Fast & Furious Stag 3G

Sporting a 100-round SureFire magazine and Swarovski optic, the Stag…

Sporting a 100-round SureFire magazine and Swarovski optic, the Stag 3G performs exceptionally well—see how close together the spent casings are? The 3G brings all the speed and accuracy needed to take home trophies, from competition or hunting.

Back in 1981, Barbara Mandrell recorded a song called “I was Country When Country Wasn’t Cool.” It was a huge hit, dominating the charts that summer and became one of her signature songs. It’s also become a piece of Americana that is paraphrased often. So, if you will indulge me a bit here: “I was 3-Gun when 3-Gun wasn’t cool.”

Well, actually, that’s not totally correct. Three-Gun shooting has always been cool. But I was doing it before it got “discovered.” In fact, when I first started I had trouble getting the editors of shooting magazines to accept more than a token article now and then. Today, 3-Gun shooting is on its way to becoming the dominant shooting sport and it’s a big part of what I write about to earn my daily bread.

Oh yeah, I just heard a report a couple of days ago that there are more country music radio stations in America today than all the other music formats combined. So I guess Barbara and I were both ahead of our time. I just wish gun writing paid as well as singing.

Tight accuracy groups are the norm with the 3G, especially with Black Hills ammo loads.

Many of those early articles that I wrote were on how to customize the guns to make them competition-ready for 3-Gun shooting, as nobody made a “3-Gun”long gun. I think it’s a huge statement about how “cool” 3-Gun has become with mainstream shooters that so many top companies are now introducing “competition-ready” out-of-the-box firearms today.

For example, Benelli’ s new 3-Gun shotgun was introduced in late 2011 and I believe is the first ready-to-roll, just-add-ammo shotgun for this sport. Some rifles, like the JP Enterprises JP-15 that I compete with, can be ordered competition ready. But, I think that the new Stag Arms Model 3G might be the first rifle that is designed around the sport, by serious competitors, and marketed specifically for 3-Gunning.

Full-Throttle 3G

Stag is well known for producing left-handed AR-15-style rifles as well as the conventional right-handed models. They got noticed for the southpaw aspect but built their name by producing high-quality rifles. For the record, the Stag 3G can be ordered in right- or left-handed models. I have a couple of shooting buddies who are very happy about that.

Stag Arms worked with their 3-Gun shoot­­­­­ing team to develop the new rifle, and after shooting it quite a bit, I think they got it almost right. That’s not a statement I make lightly, as it’s been pointed out to me that I would probably gripe about free money. There are just a few things I would change. For example, I would add an extended charging handle latch, a tactical bolt release and possibly an ambidextrous safety. But these are small things and this gun is ready to run fast and reliable right out of the box.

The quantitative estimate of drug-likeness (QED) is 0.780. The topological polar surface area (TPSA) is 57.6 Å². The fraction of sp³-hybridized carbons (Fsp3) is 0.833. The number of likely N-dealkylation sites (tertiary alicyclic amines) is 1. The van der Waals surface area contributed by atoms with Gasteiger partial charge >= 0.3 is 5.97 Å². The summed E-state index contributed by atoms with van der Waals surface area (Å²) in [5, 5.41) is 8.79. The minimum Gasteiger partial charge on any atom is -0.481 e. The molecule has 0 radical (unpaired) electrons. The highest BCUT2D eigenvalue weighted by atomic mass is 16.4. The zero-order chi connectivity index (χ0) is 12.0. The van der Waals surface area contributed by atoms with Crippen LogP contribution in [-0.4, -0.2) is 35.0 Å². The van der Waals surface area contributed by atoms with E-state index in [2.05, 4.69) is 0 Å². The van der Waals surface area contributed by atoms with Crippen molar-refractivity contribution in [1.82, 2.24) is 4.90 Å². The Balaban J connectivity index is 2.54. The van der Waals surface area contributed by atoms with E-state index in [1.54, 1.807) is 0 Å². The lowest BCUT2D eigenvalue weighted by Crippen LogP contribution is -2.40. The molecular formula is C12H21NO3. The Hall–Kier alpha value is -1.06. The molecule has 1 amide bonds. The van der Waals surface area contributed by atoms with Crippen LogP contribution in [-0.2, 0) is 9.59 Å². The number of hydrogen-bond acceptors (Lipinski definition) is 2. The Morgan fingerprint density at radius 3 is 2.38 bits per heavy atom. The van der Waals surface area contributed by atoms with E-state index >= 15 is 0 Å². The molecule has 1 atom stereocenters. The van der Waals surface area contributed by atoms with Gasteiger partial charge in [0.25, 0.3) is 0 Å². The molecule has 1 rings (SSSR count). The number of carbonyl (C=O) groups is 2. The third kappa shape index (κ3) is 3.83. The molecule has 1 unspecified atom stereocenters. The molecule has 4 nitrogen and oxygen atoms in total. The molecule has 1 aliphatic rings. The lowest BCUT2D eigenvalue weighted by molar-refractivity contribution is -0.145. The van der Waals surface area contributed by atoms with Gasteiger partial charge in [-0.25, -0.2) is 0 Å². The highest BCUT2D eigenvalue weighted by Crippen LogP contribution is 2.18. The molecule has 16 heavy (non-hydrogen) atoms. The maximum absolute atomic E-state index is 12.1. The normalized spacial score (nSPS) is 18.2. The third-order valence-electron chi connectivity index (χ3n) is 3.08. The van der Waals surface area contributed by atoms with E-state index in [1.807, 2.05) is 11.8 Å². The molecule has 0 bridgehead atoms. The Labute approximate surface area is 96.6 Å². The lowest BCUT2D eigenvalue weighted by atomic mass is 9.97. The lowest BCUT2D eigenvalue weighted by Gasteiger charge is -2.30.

The rifle uses an 18-inch, stainless steel semi-heavy barrel that measures 0.73 inches near the muzzle and uses a 1-in-8-inch twist rate. The chamber is 5.56mm NATO, so it can fire both 5.56mm and .223 Remington ammo. The barrel has six flutes that are interrupted by the gas block for the rifle-length gas system. The last 0.75 inches of the barrel step down to a 0.71-inch diameter near the muzzle.
The barrel is fitted with a 2.25-inch-long compensator installed with a crush washer. This unique compensator has nine quarter-inch holes in three rows of three. One row is along the top center and the other two rows are close on each side. Some holes are angled; some are straight. There are also three smaller holes in the top-front of the compensator pointing forward. This is perhaps the most effective brake at countering muzzle flip I have ever tried. If I had to find a complaint with the rifle, it’s that the brake actually will drive the muzzle too low with each shot so that the sights end up under the aiming point. While it’s a bit distracting at first for a shooter used to a more conventional muzzle brake, I suspect that this brake could provide a strong advantage with practice.

We did some drills using fast double-taps and even some fast 10-shot strings at close range and I found that once I got the hang of it I could get the sights back on a 10-yard target faster than my finger could pull the trigger. I had the impression of waiting for the shot while I watched the dot on the Swarovski Z6 optic float on the “A” zone. That’s not something I encounter with most rifles, as it usually takes more time to get the sights back on target than to pull the trigger. I am not sure if that’s a function of the brake or the trigger, but I suspect it’s a combination of both. While I was not using a timer on these drills, the photos would indicate that this gun is extremely fast, as two shell casings would often only be a few inches apart in the air.

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  • Ernie Taylor

    You guys have a lot of problems with your website. The alphabetical “choices” doesn’t work, you can’t click on “Latest News” and get anywhere, etc.